The three words above are commonly confused. Fortunately, the rest of the prepositions of place are usually less confusing for English learners.
One example is by, which, like at, can show that two things are close physically. It’s not as exact as other words that we’ll see on this list.
6. “Rivers of Babylon” by Boney M. (song)(lyrics)
This song seems to be surprisingly popular here in Costa Rica. Maybe you have heard it where you live, also?
The lyrics may seem a bit confusing, but there’s a good reason for that. They’re actually based on verses from the Bible, so the English is old-fashioned and uses some words that are more common in religious texts.
The song talks about a group of people who were slaves in a strange land, and the difficulties and sadness that they felt.
The song uses the word by because they’re sitting “by the rivers of Babylon.” In other words, they’re sitting close to the rivers, but it isn’t exactly clear how close.
7. “Me and Julio Down by the Schoolyard” by Paul Simon (song)(lyrics)
I’ll be honest here: I’ve read the lyrics to this song a couple of times, but I still have no idea what the song is about. I guess it’s about Paul and his friend Julio? Who knows?
The important thing here is the preposition, by. This preposition is used in this song because they’re close to the schoolyard. They probably aren’t inside the schoolyard, because then the lyrics would say “down in the schoolyard.”
In any case, I really like the guitar in this song. So I still wanted to include it, even if I don’t understand it.
The preposition phrase next to is very similar to by. Both indicate that two nouns are physically close, but next to is usually closer than by.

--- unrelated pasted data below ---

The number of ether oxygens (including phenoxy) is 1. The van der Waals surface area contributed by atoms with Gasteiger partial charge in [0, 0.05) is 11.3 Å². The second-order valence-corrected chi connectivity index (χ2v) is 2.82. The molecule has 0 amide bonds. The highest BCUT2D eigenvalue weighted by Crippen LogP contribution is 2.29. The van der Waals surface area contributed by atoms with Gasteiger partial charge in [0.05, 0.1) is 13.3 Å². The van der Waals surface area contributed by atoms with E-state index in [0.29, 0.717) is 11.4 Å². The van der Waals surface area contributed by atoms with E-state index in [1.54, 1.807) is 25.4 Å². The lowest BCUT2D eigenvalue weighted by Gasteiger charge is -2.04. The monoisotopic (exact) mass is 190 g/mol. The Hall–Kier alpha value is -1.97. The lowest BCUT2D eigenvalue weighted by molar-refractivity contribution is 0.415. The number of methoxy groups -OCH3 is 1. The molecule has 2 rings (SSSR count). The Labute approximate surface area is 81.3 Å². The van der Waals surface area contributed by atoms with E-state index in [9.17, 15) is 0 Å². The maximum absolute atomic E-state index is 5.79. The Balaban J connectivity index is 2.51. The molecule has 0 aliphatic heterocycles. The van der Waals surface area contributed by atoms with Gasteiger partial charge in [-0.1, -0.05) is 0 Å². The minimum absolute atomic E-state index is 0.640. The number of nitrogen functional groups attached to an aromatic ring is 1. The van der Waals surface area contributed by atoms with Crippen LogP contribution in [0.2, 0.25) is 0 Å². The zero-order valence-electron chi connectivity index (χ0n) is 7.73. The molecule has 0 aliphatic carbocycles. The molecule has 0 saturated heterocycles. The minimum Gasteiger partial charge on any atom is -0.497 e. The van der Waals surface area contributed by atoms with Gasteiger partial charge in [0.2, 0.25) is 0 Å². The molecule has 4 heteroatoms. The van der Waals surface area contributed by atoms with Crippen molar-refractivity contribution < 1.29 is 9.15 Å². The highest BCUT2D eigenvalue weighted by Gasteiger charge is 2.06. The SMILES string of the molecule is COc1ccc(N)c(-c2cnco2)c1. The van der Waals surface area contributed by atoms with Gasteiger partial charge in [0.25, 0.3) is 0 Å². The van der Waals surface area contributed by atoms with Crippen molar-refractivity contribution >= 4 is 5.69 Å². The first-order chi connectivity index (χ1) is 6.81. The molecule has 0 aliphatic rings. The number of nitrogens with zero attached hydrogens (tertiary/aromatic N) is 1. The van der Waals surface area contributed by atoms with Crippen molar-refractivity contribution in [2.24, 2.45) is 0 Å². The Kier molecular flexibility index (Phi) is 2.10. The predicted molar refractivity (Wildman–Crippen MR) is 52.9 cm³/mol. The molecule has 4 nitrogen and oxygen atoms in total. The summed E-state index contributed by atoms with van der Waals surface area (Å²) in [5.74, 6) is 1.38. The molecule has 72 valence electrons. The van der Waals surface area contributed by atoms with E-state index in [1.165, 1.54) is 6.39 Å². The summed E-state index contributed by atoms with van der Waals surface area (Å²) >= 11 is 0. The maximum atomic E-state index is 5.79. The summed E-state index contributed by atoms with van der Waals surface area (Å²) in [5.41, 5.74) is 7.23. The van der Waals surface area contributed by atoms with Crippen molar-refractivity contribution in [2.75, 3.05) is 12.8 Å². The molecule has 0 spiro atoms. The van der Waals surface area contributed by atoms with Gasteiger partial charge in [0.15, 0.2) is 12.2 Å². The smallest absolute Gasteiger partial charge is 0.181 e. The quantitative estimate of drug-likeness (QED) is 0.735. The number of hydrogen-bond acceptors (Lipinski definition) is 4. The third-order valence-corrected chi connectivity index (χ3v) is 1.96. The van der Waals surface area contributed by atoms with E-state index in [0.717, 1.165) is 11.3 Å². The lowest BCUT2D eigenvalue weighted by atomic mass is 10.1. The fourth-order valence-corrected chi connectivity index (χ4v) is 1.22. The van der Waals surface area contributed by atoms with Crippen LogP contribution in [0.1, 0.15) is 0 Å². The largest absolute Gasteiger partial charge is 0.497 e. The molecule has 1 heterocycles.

You’ll probably hear phrases like “I sit next to Jennifer in math class.” In that example, there is no one sitting between me and Jennifer. If I say “I sit by Jennifer in math class,” though, then there may be other people who are closer to her than I am.
8. “I Can’t Get Next to You” by The Temptations (song)(lyrics)
This is a song that you’ll probably have to read the lyrics to understand—I know that I couldn’t understand it just by listening. There is also a later version of the song by Al Green. His version is slower, but it’s quiet and still a little difficult to understand some of the lyrics.
Both versions of the song have the same lyrics and idea, though. In the song, the singer(s) are saying that they can do many incredible things, but they can’t get next to the woman they love. In other words, they can’t make the woman accept them.
In this case, next to is not 100% a physical location preposition, but it’s close. In this song, “get next to you” basically means “be with you.”
This is a less common preposition. Beyond means “on the other side of” something. It’s often used in poetry.